Turn back to the south and begin scrambling the crest of the north ridge, popping over a small bulge initially (requiring a 20 foot class 3 descent on the other side). The ridge steepens up considerable about 120 feet above the saddle, where you can find a nice ledge at the base of the initial rise to rack up if using gear. The rest of the route begins as a 5.0 climb on the exposed crest up a series of cracks, then eases back to 4th class when it traverses onto a ledge system on the left (east) side of the crest. At the end of this ledge system, after perhaps 50 horizontal feet or so, is the crux class 5.3 step. A near vertical 25 foot rise up a large flake takes you to much lower angle, walkable slabs above, where a large boulder with rappel cord slung around can be found. There are plenty of holds to climb this section, but the feet are a little tricky during the first couple moves up the step. Just beyond the boulder anchor, the ridge narrows into a true knife edge and requires you to grab the sharp crest with your hands and smear your feet on the 45 degree angle rock slabs on the east side, and shimmy over a horizontal distance of about 50 feet. After that it's an easy class 2-3 walk to the final summit pinnacle. Options for small cams can be found along the knife edge if protecting it is desired, as a fall would definitely be deadly. My partner and I did one long simulclimb pitch from the first ledge mentioned above where the ridge initially steepens, to another nearly flat section a few meters from the summit pinnacle.
Topping out on the summit pinnacle is a simple 4th class move or two, but it's very exposed on nearly all sides. I was comfortable soloing it up and down though, as no anchor exists on the summit. From the top (which is only really large enough for one person to sit comfortably), you can clearly see Forked Tounge is the lower of the two towers, and a tiny glass jar summit register is found, placed by none other than Sarah and Teresa many years prior. No one signed it since there visit until the year 2020.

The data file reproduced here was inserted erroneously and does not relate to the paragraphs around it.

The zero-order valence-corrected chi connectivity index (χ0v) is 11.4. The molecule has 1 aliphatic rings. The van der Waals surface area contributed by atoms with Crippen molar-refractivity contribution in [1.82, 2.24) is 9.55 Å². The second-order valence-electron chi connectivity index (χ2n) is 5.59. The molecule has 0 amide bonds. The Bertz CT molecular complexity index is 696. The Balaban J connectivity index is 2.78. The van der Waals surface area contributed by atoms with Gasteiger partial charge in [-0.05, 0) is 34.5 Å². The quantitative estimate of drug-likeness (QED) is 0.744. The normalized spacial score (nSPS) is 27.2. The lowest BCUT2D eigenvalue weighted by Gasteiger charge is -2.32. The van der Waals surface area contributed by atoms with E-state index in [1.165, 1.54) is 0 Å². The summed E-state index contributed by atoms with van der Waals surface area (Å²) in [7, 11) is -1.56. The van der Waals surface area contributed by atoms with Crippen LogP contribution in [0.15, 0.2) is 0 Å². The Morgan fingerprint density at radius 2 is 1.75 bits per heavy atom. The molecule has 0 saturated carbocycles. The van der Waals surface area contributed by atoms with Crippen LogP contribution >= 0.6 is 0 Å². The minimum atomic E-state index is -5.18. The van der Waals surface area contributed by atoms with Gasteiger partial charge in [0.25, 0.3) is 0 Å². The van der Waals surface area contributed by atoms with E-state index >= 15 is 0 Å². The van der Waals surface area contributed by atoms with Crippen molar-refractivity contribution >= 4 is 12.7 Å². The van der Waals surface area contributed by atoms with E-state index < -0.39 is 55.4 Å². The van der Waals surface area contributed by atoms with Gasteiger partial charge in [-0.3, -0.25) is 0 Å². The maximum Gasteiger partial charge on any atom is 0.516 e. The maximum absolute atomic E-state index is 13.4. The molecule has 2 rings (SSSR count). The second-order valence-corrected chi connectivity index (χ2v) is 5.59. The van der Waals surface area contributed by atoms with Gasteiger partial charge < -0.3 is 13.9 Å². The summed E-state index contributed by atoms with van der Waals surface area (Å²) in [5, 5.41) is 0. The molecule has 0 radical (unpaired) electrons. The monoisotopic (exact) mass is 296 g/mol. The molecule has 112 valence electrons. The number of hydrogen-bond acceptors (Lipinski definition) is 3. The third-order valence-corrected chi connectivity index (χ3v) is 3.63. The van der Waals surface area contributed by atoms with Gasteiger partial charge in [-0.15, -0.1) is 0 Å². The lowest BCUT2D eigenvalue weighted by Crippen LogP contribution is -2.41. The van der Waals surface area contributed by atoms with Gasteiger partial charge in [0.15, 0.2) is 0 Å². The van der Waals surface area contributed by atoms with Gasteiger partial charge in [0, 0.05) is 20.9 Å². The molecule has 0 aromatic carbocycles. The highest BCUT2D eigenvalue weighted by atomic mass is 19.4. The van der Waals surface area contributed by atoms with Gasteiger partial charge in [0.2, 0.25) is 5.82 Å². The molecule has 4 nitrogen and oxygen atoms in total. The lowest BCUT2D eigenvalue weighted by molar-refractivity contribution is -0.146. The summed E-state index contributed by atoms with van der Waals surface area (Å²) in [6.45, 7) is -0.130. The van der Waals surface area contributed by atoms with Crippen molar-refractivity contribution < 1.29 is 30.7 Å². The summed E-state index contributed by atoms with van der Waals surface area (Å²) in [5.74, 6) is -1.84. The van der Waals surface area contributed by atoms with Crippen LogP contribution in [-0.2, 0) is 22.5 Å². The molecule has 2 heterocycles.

Descending Spearhead involves retracing the route back across the knife edge ridge. If rappelling the crux step is desired, a single 30 meter rope will get you down it, and just barely reaches the ledge system on the east side that you can then simul-downclimb the initial 4th and 5.0 rise. Or if you have a 60 meter rope (or two 30s,) you can make it all the way down to the ledge at the start of the technical climbing on one rappel from the boulder anchor. During our visit in July 2020 we improved this anchor.
A single rack of cams up to 2" and a few nuts more than sufficed. Small cams were generally more useful, as the knife edge section only had pro options for stuff under 0.4".
No red tape. Great Camping can be had 0.5 mile above upper Titcomb Lake, or near the junction of the Indian/Titcomb Basin Trails.
Best time for summer conditions will be July - Early September. Ski touring would be advisable before June. The initial hike towards Seneca Lakes dries out a little earlier, but tons of snow typically persists in Titcomb Basin past July 4th, but will normally dry out reasonably well shortly after mid July.
This map shows the route up Spearhead Pinnacle with a blue line from a typical camp in Titcomb Basin. Combining with Mount Warren via the Class 3 south chute route is also displayed.